Hyderabad, TELANGANA: On Friday morning, as television channels recreated the Hyderabad ‘encounter’ scene, the man behind the scenes was V.C. Sajjanar, the Commissioner of Police, Cyberabad, who is in charge of investigating the young veterinarian’s rape and murder case. While Hyderabad’s ‘Justice for Disha’ protesters celebrate the news of the extrajudicial killing, which is currently being perceived as “quick justice”, Sajjanar who is set to hold a press conference later on Friday, is being lauded for not just one ‘encounter’ but two.
In 2008, Sajjanar, who was Superintendent of Police, Warangal, was in charge of investigating an acid attack case which had led to massive protests across Andhra Pradesh and Telangana (one state at the time). That year, two women—Swapnika and T. Pranitha—were attacked with acid by three young men—S. Srinivas (25), D. Sanjay (22) and P. Harikrishna (24). The attack happened after Swapnika, a student of Kakatiya Institute of Technology, Warangal, rejected a proposal from Srinivas.
The two women were admitted immediately in a private hospital in Warangal and then shifted to a private hospital in Hyderabad. As they were undergoing treatment, the police team headed by Sajjanar released the news of the ‘encounter’ killing of the three men. According to the press conference held by Sajjanar at the time, the police had taken the men to Mamnoor in the outskirts of Warangal. There, according to the police, the youth tried to attack them with country-made weapons and acid bottles which they had allegedly hidden. The police retaliated and all the three were killed in ‘encounter’. As a section of the civil society accused the police of taking law into their own hands, the Chief Minister of the time, Congress’s Y.S. Rajasekhara Reddy, later denied that the youth were killed in ‘fake encounter’.
On Friday, as news about Hyderabad’s encounter broke, the Warangal encounter is back in public memory, especially as the method that the police adopted for “evidence collection” seems to be similar.
Here’s the timeline of events to draw a parallel. The police headed by Sajjanar held a media conference on November 28, stating they made the arrest based on CCTV footage procured from near the toll plaza in Shamshabad where the young vet had first parked her bike. The four had approached her offering help, forcing her to stay near the toll plaza, and abducted and assaulted her later. As the accused were lodged at Shadnagar police station, huge crowds swelled at the spot, with most turning violent and demanding that the police hand over the accused to them. The police renamed the young woman ‘Disha’, to “protect her identity”.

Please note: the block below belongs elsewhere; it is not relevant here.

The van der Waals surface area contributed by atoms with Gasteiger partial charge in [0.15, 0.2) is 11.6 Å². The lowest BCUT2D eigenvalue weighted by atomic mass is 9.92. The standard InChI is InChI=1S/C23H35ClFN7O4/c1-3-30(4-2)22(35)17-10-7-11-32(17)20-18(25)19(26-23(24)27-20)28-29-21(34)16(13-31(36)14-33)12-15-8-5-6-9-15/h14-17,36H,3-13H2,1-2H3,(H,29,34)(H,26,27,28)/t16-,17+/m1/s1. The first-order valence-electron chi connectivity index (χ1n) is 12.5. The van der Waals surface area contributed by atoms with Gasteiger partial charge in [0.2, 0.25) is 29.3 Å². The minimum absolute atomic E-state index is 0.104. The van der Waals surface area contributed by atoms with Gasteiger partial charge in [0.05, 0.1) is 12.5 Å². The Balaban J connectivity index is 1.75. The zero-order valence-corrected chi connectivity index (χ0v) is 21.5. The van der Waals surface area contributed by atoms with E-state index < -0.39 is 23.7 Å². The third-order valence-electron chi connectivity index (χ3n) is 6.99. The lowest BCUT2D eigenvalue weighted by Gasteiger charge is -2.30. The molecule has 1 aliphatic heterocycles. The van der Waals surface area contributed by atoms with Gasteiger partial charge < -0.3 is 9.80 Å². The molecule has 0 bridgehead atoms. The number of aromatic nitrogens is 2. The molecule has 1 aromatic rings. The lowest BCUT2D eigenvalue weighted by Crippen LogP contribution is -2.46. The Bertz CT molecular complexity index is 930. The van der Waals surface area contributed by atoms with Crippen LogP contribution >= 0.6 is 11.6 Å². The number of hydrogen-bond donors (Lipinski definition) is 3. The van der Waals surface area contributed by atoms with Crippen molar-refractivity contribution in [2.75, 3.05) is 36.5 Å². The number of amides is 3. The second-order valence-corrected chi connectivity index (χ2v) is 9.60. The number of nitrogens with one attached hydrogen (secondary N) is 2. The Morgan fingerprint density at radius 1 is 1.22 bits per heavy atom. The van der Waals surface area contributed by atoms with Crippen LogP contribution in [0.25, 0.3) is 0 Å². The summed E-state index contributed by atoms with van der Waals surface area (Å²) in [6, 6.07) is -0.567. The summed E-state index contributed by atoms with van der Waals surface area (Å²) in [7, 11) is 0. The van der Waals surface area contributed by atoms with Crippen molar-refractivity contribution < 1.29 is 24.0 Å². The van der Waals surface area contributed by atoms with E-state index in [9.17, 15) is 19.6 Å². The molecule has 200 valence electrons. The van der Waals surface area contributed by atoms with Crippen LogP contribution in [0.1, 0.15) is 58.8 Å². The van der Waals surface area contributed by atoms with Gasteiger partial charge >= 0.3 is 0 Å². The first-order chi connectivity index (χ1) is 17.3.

The protests continued, with other members of Hyderabad’s civil society demanding #JusticeForDisha. The police did not issue any statements in public or hold meetings with the protesters (though they issued an advisory that put the onus of safety on women). Multiple calls by reporters including this correspondent to Sajjanar and other officers were unanswered. After the court gave custody of the accused for evidence collection on December 4, on Thursday, a meeting of top police officers including DGP Mahender Reddy was held in Hyderabad. Attempts to reach police officials were unsuccessful that day as well.
On Friday morning, the police, who had not informed the media that the accused would be taken to the outskirts of Hyderabad, released the news that all four men were killed in encounter. Early visuals of the culvert where the woman’s body was found on November 28 show two cars, including one belonging to the police, stationed there. The windshields of the cars appear to be shattered.
As members of the residential colony in Hyderabad, where the vet’s parents and sister live, gave sound bytes supporting ‘justice’, judicial experts have decried what they are calling a false encounter.
“There is no evidence that the youth attacked the police. And there seems to be a pattern, given that the top cop involved in this ‘encounter’ was earlier involved in the one in Warangal. Killing people for committing crime is only mob justice. The police is bound by duty to follow their duty as law and order officials,” said Madabhushi Sridhar, a professor of law and former Chief Information Commissioner.
Just two days ago, on Wednesday, the Telangana government had announced that a special fast-track court would be set up for the trial of the case.
This article originally appeared on HuffPost.